N2 - Objectives This study sought to determine the clinical and angiographic variables that would identify patients with high-risk "vulnerable" coronary plaques. Background In the PROSPECT (Providing Regional Observations to Study Predictors of Events in the Coronary Tree) study, in patients successfully treated for acute coronary syndrome (ACS), plaque composition, plaque burden, and minimal luminal area as detected by 3-vessel radiofrequency intravascular ultrasound (IVUS) imaging were associated with an increased risk of developing future events from untreated atherosclerotic lesions (vulnerable plaques). Whether baseline demographic and angiographic findings can be used to identify patients most likely to have vulnerable coronary plaques has not been examined. Methods On the basis of 3-vessel radiofrequency IVUS imaging, patents in the PROSPECT trial were classified in 2 groups according to whether or not one or more untreated high-risk plaques were present, defined as having ≥2 high-risk features (a thin-cap fibroatheroma, plaque burden ≥70%, and/or minimal luminal area ≤4 mm2). Results The high-risk group (those with one or more high-risk lesions) had higher Framingham risk score (7.5 ± 3.4 vs. 6.9 ± 3.3; p = 0.04), more extensive coronary artery disease, and more nonculprit lesion-related cardiovascular events during the 3-year follow-up (hazard ratio: 2.63; 95% confidence interval: 1.62 to 3.66; p < 0.0001). However, demographic factors had poor discrimination in detecting high-risk patients (area under the curve 0.55), and discrimination was only slightly improved when angiographic variables were entered into the model (area under the curve 0.64). Conclusions Clinical and angiographic characteristics had poor predictive accuracy in identifying patients with untreated high-risk plaques related to future adverse events. This finding highlights the potential value of comprehensive 3-vessel imaging assessment (either invasive or noninvasive) to evaluate plaque phenotype for more accurate risk stratification of patients admitted with ACS.

AB - Objectives This study sought to determine the clinical and angiographic variables that would identify patients with high-risk "vulnerable" coronary plaques. Background In the PROSPECT (Providing Regional Observations to Study Predictors of Events in the Coronary Tree) study, in patients successfully treated for acute coronary syndrome (ACS), plaque composition, plaque burden, and minimal luminal area as detected by 3-vessel radiofrequency intravascular ultrasound (IVUS) imaging were associated with an increased risk of developing future events from untreated atherosclerotic lesions (vulnerable plaques). Whether baseline demographic and angiographic findings can be used to identify patients most likely to have vulnerable coronary plaques has not been examined. Methods On the basis of 3-vessel radiofrequency IVUS imaging, patents in the PROSPECT trial were classified in 2 groups according to whether or not one or more untreated high-risk plaques were present, defined as having ≥2 high-risk features (a thin-cap fibroatheroma, plaque burden ≥70%, and/or minimal luminal area ≤4 mm2). Results The high-risk group (those with one or more high-risk lesions) had higher Framingham risk score (7.5 ± 3.4 vs. 6.9 ± 3.3; p = 0.04), more extensive coronary artery disease, and more nonculprit lesion-related cardiovascular events during the 3-year follow-up (hazard ratio: 2.63; 95% confidence interval: 1.62 to 3.66; p < 0.0001). However, demographic factors had poor discrimination in detecting high-risk patients (area under the curve 0.55), and discrimination was only slightly improved when angiographic variables were entered into the model (area under the curve 0.64). Conclusions Clinical and angiographic characteristics had poor predictive accuracy in identifying patients with untreated high-risk plaques related to future adverse events. This finding highlights the potential value of comprehensive 3-vessel imaging assessment (either invasive or noninvasive) to evaluate plaque phenotype for more accurate risk stratification of patients admitted with ACS.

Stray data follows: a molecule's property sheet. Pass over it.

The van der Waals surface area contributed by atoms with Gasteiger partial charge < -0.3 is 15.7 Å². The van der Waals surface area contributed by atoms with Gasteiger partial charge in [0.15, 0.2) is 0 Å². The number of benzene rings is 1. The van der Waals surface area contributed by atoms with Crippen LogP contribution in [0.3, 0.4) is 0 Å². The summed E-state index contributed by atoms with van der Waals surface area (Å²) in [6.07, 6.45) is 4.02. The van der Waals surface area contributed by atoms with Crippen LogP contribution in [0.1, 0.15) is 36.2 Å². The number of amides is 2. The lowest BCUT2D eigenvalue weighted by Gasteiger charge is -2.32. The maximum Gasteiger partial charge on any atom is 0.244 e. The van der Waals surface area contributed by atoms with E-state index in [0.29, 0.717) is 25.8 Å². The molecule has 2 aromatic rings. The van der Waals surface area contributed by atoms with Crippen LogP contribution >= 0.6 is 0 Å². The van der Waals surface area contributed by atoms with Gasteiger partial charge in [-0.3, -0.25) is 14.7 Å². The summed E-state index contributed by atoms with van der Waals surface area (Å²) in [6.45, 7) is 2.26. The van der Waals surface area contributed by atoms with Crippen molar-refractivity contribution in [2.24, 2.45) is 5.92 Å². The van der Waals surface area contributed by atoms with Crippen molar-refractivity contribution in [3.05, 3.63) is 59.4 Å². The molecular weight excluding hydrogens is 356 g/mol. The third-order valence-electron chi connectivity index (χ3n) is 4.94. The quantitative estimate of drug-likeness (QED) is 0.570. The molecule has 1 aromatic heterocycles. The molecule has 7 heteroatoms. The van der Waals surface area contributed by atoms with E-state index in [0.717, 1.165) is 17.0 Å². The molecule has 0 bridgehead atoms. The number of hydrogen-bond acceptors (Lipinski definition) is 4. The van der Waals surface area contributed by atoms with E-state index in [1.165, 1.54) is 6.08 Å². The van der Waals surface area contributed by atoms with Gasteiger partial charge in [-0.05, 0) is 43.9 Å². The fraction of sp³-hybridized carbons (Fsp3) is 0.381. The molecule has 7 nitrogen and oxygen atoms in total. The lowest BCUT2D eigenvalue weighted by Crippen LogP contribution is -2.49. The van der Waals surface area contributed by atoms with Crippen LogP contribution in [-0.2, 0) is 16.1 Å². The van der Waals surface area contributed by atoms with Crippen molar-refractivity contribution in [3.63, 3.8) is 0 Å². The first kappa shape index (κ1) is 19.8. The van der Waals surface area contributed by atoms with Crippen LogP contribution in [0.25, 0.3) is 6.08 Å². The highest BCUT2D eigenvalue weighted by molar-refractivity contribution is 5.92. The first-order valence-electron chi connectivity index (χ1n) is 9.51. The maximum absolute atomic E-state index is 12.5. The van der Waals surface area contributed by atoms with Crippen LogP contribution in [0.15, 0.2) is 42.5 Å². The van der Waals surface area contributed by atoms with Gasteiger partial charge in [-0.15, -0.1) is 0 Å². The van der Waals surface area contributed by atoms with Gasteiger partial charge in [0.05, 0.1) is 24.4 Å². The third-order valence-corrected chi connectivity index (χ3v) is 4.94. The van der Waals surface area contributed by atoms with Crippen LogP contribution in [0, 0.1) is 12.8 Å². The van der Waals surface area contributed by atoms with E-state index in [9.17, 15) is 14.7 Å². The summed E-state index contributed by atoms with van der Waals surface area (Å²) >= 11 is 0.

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U2 - 10.1016/j.jcmg.2013.04.015

DO - 10.1016/j.jcmg.2013.04.015

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JO - JACC: Cardiovascular Imaging